I understand that TRIGGERs are useful, as they take care of subsequent queries, but do they have an advantage from performance point of view too?

Replacing two or three queries as

INSERT INTO table1 ...
UPDATE table2 ...
UPDATE table3 ...

with a trigger-based query as


with trigger

UPDATE table2 ... WHERE id=NEW.id;
UPDATE table3 ... WHERE id=NEW.id;
  1. Do we still have the same three queries with identical performance? I mean does it matter if we perform the subsequent queries or the TRIGGER does?

  2. What if we use an API (like conducting queries through PHP). The subsequent queries are internal with no need to connector/driver. Does the TRIGGER improve the performance?

Additional Information: The database is mysql 5.5 with innoDB.

  • On what storage engines? Aug 27, 2013 at 20:53
  • @RaymondNijland innoDB
    – Googlebot
    Aug 28, 2013 at 7:28

2 Answers 2


I assume table1, table2 and table3 are also InnoDB tables.

Because of the autocommit every insert / update will be written to disk (data / index tree update), what will be slow and you can't use BEGIN TRANSACTION and COMMIT to speed it up.

If table1, table2 and table3 are not InnoDB, but MyISAM (table locking) or Memory (table locking), this could result in an unwanted table locking "feature", what will slow down.

Edited because off comments only an VERY small part off the source code behind the trigger code is analysed, I will analyse the source code behind triggers more exhaustive to see if there are any performance implications and what the relative performance impact this may have.

  • 2
    This analysis is wholly incorrect. You talk about reading from memory -- well, this is the place where the trigger gets loaded into memory, to be used later. The only meaningful time check_n_load gets called is when the table is opened and added to the table definition cache. Triggers are invoked from sql_delete.cc, sql_insert.cc, sql_update.cc and the server absolutely is not opening and reading the file with each invocation. Obviously, always, and everywhere, queries without triggers are faster that with, that isn't the point; triggers are not problematic as you theorize. Oct 31, 2013 at 3:02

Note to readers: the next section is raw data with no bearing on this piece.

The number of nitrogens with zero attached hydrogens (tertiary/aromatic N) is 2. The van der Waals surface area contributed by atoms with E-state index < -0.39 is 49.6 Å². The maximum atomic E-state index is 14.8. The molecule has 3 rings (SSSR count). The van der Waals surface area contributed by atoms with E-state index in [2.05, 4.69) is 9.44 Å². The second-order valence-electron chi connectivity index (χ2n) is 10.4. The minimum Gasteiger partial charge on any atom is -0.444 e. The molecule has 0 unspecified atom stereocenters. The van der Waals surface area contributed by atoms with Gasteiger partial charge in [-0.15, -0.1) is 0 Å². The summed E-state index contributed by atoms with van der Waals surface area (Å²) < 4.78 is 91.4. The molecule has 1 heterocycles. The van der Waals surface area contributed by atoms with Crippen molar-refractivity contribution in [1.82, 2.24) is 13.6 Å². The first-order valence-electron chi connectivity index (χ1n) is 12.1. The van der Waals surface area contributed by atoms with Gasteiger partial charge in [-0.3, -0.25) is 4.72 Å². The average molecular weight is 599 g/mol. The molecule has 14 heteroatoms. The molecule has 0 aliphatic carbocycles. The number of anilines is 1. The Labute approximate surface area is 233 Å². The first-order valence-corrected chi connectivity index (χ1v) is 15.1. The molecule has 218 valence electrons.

• @Michael - sqlbot your are right indeed based on thoery.. i may need to analyse this better to make an statement on how this impacts the performance only an small part off the trigger code is analysed.. not sure if trigger will be added to the table cache can you proof within the source code off MySQL version5.5.32 to proof your thoery of trigger caching? Oct 31, 2013 at 7:18
  • @Michael - sqlbot ive analysed some more code you are completly right next time i need to analyse more parts off the code before i make an statement.. triggers are indeed cached within sp_cache (wierd namespace totally overlooked this one) from function add_tables_and_routines_for_triggers from sql_trigger.cc .. and check_n_load indeed is called from the function open_table in base.cc Dec 2, 2013 at 20:12

Using a trigger will not affect the execution speed significantly -- in the end, the database system is executing the same operations.

But if you are sure that every insert mandates the updates then triggers are a great way to ensure database integrity, so by all means do it.

  • 1
    Triggers in MySQL execute row by row though. And a single statement that affects many rows is not the same operation as many statements that affect one row at a time (they have the same result, yes, but different side effects, like in logging and execution plan.) Sep 5, 2013 at 17:55

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